3. The disease or sickness that caused him to die had to be eliminated, and its damage reversed.
  4. The blood which had long since died after 4 days in the grave had to be regenerated.
  5. The brain which had long since been starved of oxygen and suffered permanent damage, had to be restored.

All of this in the single three words – “Lazarus come forth”…

If you will take careful note, this is the repeated pattern in Jesus’ life and the commands he issued, whether it was for resurrection, or healing.

Now at this point you might argue that this is Jesus we are talking about, and He was different.  Yes, He was different, but He made the statement we could do the same things He did.  In fact, it is recorded in the Book of Acts that Peter’s shadow performed healings on those he passed by.  Apparently, no prayer was even required.

Now before some of you go ballistic on me, I see no significant problem with being specific in our prayers.  But I do wonder if maybe we miss the forest for being too close to the trees.  In other words, while we are spending so much time being specific in our prayers is it possible we are missing the mark?

Let me illustrate…

A lady tells me to pray that she be healed of her pain in her side that she believes is her appendix.  While I’m praying for her to be healed of her afflicted appendix, she really has a stomach ulcer.  How is this really going to happen?  I suppose God understands our confusion and turns a prayer for an appendix into a prayer for an ulcer.  In fact, what we should be praying for is that she be healed of ‘her affliction’ whatever that may be.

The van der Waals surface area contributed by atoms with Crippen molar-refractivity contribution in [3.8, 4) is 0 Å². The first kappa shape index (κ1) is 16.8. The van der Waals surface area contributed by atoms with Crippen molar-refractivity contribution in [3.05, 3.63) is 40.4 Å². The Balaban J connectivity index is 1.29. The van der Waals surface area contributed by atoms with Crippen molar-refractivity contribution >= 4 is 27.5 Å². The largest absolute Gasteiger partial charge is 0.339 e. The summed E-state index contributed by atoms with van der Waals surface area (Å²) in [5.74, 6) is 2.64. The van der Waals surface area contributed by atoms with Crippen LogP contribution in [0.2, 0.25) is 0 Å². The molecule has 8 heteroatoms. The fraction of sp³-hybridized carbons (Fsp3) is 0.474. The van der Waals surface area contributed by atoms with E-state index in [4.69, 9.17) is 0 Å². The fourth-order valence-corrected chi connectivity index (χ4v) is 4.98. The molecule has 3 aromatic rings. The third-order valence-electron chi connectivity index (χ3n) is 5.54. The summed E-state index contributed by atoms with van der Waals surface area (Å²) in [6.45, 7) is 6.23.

I know this posting goes against most of what we have been taught, and have taught, for a number of years.  But, I only ask that you review the prayers and proclamations of Jesus to see when He made a general statement, and when He was specific.  I think you will find that in most cases He spoke in fairly general terms.  When He said, “Peace, be still” to the winds and waves, He didn’t specify what peace and still were.  Does that mean winds of 5mph, or 0 mph?  Does that mean that all waves ceased, or just waves of a certain size?  In every view of this phrase it was general in nature, but it accomplished it’s purpose.

Ok, here is my final thought….

One further reason why general prayers are ok —  lies in the simple fact we do not always know all the details of a particular situation.  If we don’t know all the details we could easily pray amiss if we try to be too specific.  You can only be specific when you know exactly what you are talking or praying about.  But, in most cases we don’t know all the details, do we?

I started out my prayer life with the Lord speaking in general terms.  But, as I became more educated I was taught to be more specific.  And now, after many years, I’ve come full circle, and now speak to the Lord in general terms again.  I’m comfortable with this, and He is comfortable with this, for as the scripture plainly says, “he knows our needs even before we pray”…